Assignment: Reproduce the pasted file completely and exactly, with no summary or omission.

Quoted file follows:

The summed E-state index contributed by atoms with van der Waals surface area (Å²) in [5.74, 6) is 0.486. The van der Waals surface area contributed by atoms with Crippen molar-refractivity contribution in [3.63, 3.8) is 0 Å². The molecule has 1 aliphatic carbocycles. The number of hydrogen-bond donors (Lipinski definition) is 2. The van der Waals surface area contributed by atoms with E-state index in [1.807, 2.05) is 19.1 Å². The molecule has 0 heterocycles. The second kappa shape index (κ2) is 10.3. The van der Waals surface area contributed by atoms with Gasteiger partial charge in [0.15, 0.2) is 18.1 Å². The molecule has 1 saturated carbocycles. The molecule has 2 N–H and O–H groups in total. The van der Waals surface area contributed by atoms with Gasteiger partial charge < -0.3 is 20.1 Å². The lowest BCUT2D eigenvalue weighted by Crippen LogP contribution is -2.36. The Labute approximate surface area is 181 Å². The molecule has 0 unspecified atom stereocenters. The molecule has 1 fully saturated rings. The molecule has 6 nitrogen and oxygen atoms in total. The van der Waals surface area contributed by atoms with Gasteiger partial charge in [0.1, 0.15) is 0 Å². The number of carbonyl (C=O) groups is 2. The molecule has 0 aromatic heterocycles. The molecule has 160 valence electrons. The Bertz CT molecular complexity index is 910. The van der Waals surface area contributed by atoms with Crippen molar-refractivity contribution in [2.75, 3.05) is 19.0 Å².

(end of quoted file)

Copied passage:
The summed E-state index contributed by atoms with van der Waals surface area (Å²) in [5.74, 6) is 0.486. The van der Waals surface area contributed by atoms with Crippen molar-refractivity contribution in [3.63, 3.8) is 0 Å². The molecule has 1 aliphatic carbocycles. The number of hydrogen-bond donors (Lipinski definition) is 2. The van der Waals surface area contributed by atoms with E-state index in [1.807, 2.05) is 19.1 Å². The molecule has 0 heterocycles. The second kappa shape index (κ2) is 10.3. The van der Waals surface area contributed by atoms with Gasteiger partial charge in [0.15, 0.2) is 18.1 Å². The molecule has 1 saturated carbocycles. The molecule has 2 N–H and O–H groups in total. The van der Waals surface area contributed by atoms with Gasteiger partial charge < -0.3 is 20.1 Å². The lowest BCUT2D eigenvalue weighted by Crippen LogP contribution is -2.36. The Labute approximate surface area is 181 Å². The molecule has 0 unspecified atom stereocenters. The molecule has 1 fully saturated rings. The molecule has 6 nitrogen and oxygen atoms in total. The van der Waals surface area contributed by atoms with Gasteiger partial charge in [0.1, 0.15) is 0 Å². The number of carbonyl (C=O) groups is 2. The molecule has 0 aromatic heterocycles. The molecule has 160 valence electrons. The Bertz CT molecular complexity index is 910. The van der Waals surface area contributed by atoms with Crippen molar-refractivity contribution in [2.75, 3.05) is 19.0 Å².